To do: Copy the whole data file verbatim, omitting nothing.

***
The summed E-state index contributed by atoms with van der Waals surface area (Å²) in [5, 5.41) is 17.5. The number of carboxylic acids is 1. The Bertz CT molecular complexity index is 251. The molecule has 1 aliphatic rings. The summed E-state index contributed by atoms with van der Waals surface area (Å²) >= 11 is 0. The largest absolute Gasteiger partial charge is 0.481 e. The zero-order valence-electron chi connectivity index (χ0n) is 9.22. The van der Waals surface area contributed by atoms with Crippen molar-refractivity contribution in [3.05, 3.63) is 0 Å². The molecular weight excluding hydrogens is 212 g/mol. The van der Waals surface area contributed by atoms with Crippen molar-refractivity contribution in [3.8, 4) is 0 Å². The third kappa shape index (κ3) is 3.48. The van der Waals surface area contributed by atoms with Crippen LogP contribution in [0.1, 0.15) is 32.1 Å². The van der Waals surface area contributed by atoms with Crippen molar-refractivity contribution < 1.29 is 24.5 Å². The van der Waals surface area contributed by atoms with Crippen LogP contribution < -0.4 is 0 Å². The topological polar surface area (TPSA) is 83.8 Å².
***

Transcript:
The summed E-state index contributed by atoms with van der Waals surface area (Å²) in [5, 5.41) is 17.5. The number of carboxylic acids is 1. The Bertz CT molecular complexity index is 251. The molecule has 1 aliphatic rings. The summed E-state index contributed by atoms with van der Waals surface area (Å²) >= 11 is 0. The largest absolute Gasteiger partial charge is 0.481 e. The zero-order valence-electron chi connectivity index (χ0n) is 9.22. The van der Waals surface area contributed by atoms with Crippen molar-refractivity contribution in [3.05, 3.63) is 0 Å². The molecular weight excluding hydrogens is 212 g/mol. The van der Waals surface area contributed by atoms with Crippen molar-refractivity contribution in [3.8, 4) is 0 Å². The third kappa shape index (κ3) is 3.48. The van der Waals surface area contributed by atoms with Crippen LogP contribution in [0.1, 0.15) is 32.1 Å². The van der Waals surface area contributed by atoms with Crippen molar-refractivity contribution < 1.29 is 24.5 Å². The van der Waals surface area contributed by atoms with Crippen LogP contribution < -0.4 is 0 Å². The topological polar surface area (TPSA) is 83.8 Å².